ISE Field Fellowships support individuals working on traditional resource rights, applied ethnoecology, ethics, resource management and social justice issues in the field. Fellows may be Indigenous peoples or from local communities, or may have worked with local groups for many years. They may or may not be undertaking academic research and may be established and experienced, or ‘emerging leaders’. The main objective is to support outstanding individuals helping to provide concrete solutions to problems identified by local groups.
The Field Fellows receive $20,000 per year for two years. Funds can be applied to costs of field and project work, or to cover an individual’s time; the fellowship is intended to support individuals doing excellent work, without attaching many strings or creating bureaucratic demands on their time. A solid track record is necessary, but priority will be given to individuals undertaking their work outside traditional financial and institutional support structures, and therefore with more significant need of assistance.
2012-2014 Field Fellow – Datu Mantangkilan Cumatang
Datu Mantangkilan Cumatang, more commonly called Amay, is the head claimant of the Agtulawan Mintapod Higaonon Cumadon (AGMIHICU) ancestral domain in Impasug-ong, Bukidnon. He leads Mintapod, one of the 13 gaup or villages of AGMIHICU. He is a well respected figure not only within his ancestral domain but also among all the Higaonon people in Northern Mindanao. He has proven leadership in community forestry and strong guidance in the protection of Mt. Kimangkil, one of the sacred mountains of Northern Mindanao. In addition, he has effectively practiced and used his immense traditional ecological knowledge to ensure the conservation of their forest. Their forested ancestral domain is testament to the effectiveness of Amay’s steadfast leadership and his unyielding practice of Higaonon’s indigenous knowledge. For years he has maintained his strong commitment to preserve their forest, especially their sanctuary (patagonan). He has a deep sense of rootedness to the forest and to their culture and continues to inspire the youth, even those who have earned college degrees, to continue working for the protection of their ancestral domain and the improvement of the lives of their fellow Higaonon.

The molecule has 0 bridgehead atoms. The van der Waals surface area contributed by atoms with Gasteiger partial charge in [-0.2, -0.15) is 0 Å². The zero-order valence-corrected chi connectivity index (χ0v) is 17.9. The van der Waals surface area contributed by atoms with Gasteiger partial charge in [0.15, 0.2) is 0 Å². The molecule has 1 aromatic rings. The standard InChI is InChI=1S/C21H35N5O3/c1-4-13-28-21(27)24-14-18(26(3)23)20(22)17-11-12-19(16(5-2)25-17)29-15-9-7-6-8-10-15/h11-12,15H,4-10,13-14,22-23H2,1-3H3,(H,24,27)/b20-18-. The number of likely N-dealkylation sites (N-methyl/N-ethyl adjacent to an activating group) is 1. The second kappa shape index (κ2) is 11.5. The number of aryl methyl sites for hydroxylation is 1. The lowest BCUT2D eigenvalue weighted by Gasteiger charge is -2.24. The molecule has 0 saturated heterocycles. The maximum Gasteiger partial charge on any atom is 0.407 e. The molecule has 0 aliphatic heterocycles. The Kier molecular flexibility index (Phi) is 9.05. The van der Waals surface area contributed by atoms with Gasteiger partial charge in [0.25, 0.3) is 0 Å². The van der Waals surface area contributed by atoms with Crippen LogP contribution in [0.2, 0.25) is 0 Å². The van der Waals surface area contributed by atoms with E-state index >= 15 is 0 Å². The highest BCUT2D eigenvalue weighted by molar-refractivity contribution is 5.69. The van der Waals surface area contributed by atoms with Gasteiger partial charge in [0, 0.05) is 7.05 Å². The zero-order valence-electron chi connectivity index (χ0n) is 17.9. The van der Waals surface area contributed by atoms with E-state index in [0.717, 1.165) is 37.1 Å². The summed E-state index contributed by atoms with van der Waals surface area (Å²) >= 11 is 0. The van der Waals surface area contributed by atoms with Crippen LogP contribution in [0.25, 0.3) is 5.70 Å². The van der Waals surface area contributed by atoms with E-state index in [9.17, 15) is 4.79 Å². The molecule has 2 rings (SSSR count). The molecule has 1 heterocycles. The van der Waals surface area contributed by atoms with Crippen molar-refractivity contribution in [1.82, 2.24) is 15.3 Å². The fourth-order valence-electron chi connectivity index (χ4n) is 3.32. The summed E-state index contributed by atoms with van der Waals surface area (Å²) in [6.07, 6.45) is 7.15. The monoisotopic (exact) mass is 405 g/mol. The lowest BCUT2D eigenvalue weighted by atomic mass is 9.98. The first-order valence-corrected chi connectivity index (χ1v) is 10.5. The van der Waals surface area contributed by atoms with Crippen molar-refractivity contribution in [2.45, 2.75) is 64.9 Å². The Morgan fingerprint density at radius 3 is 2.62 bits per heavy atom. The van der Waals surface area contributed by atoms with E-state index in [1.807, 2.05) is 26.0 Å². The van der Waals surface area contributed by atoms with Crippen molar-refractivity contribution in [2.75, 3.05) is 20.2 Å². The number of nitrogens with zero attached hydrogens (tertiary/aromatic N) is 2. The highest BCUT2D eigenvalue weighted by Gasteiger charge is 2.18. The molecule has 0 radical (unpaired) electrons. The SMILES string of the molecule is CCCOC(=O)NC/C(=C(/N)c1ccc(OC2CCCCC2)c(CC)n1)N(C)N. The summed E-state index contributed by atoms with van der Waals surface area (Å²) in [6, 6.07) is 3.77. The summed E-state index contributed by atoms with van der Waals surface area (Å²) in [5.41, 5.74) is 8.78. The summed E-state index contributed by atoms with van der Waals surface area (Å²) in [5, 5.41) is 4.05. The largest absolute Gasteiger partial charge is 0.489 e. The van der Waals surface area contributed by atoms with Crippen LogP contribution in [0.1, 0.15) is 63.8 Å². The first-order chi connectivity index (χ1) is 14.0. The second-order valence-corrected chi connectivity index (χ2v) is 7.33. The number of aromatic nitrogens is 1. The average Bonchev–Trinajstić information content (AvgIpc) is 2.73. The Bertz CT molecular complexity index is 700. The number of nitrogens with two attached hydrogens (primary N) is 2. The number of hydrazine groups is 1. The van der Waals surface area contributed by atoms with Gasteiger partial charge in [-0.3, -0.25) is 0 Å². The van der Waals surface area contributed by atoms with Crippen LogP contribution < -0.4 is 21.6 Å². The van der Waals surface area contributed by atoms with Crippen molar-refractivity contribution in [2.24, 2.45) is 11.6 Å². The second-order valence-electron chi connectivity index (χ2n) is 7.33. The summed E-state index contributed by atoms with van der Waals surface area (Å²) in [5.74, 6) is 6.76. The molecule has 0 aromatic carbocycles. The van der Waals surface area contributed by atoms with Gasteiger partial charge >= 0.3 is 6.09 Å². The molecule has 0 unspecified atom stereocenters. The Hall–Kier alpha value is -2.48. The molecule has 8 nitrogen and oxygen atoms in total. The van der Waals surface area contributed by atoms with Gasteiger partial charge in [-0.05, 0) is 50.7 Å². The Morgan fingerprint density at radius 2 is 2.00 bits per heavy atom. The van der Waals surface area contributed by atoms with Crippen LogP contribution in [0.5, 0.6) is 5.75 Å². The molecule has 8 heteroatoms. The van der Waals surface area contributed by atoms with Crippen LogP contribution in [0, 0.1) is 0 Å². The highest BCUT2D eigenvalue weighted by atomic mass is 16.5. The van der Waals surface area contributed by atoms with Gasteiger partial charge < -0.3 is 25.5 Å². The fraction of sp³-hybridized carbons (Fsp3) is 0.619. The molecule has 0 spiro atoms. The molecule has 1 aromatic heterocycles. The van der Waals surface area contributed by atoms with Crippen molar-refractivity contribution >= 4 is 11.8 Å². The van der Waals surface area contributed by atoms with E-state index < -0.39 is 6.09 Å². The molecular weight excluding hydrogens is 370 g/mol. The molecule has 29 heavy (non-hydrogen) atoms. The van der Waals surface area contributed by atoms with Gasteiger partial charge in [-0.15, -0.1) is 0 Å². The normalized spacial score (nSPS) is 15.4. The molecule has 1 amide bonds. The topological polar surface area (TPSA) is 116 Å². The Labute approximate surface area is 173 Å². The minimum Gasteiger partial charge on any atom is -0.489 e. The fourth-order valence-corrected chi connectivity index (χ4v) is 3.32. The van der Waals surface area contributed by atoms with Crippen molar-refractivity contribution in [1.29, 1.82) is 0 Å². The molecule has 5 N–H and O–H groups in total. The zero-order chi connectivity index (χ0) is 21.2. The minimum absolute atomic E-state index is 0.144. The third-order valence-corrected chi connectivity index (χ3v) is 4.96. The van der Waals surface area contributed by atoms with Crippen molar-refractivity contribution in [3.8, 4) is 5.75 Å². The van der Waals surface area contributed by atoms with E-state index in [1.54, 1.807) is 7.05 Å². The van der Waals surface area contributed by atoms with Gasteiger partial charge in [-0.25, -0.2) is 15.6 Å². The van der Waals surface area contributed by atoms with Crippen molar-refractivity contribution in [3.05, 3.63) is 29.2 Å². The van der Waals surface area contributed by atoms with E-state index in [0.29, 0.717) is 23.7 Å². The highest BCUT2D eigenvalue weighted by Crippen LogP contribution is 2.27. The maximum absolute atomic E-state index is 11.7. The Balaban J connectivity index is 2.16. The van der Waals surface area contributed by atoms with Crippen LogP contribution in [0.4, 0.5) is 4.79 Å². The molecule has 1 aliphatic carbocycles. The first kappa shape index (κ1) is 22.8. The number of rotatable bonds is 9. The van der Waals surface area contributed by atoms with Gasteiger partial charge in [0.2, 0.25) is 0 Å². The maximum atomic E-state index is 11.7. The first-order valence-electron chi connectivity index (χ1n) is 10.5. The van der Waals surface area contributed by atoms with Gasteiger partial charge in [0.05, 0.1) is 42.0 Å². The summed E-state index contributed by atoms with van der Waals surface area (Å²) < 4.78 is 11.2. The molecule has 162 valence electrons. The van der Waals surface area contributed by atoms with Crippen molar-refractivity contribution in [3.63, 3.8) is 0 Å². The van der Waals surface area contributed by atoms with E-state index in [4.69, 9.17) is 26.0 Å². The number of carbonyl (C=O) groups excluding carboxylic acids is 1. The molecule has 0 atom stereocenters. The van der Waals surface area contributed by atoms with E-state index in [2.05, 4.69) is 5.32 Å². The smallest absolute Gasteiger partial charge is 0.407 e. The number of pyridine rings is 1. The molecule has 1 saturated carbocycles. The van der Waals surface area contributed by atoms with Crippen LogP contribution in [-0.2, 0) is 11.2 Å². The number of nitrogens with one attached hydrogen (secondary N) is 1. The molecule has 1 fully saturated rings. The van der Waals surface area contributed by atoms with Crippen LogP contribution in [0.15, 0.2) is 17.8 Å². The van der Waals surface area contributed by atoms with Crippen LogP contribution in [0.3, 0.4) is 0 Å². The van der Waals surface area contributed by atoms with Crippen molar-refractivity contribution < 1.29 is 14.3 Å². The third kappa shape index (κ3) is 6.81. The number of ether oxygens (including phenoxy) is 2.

Amay’s first activity report begins:
On December 2011, the Non-Timber Forest Products Task Force (NTFP-TF) announced to Datu Amay Mantangkilan Cumatang and the community of Mintapod that Amay had been awarded the ISE Darrell Posey Field Fellowship for his outstanding devotion to protecting the community’s ancestral domain. Amay became a nominee for this Fellowship through the efforts of Ms. Genevieve J. Labadan who interviewed Amay about his life and his experiences in conserving and protecting the their natural resources. The NTFP-TF nominated Amay for the Fellowship because they believe that Amay is truly worthy to be accorded the recognition he deserves.
Planning of Amay’s activities was then conducted at Malaybalay City, Province of Bukidnon with Fr. Vincent Cullen Tulugan Learning and Development Center (FVCTLDC), the Non-Timber Forest Product-Task Force (NTFP-TF), Benny Cumatang and Amay himself. These plans include activities for:
(a) Patagonan/sacred forest conservation in the region,
(b) Registration of Indigenous Community Conserved Areas (ICCAs),
(c) National Greening Program (NGP),
(d) Cultural development and conservation, which includes support to HAMOG, a Higaonon youth group of AGMIHICU created for the promotion of cultural and traditional conservation in the community, and
(e) the establishment of Livelihood Programs, similar to the Patuga Agricultural Development Project, that includes mainly livestock, farm tools and irrigation projects for the community of Mintapod.
Read updates on each of these activities in the full report.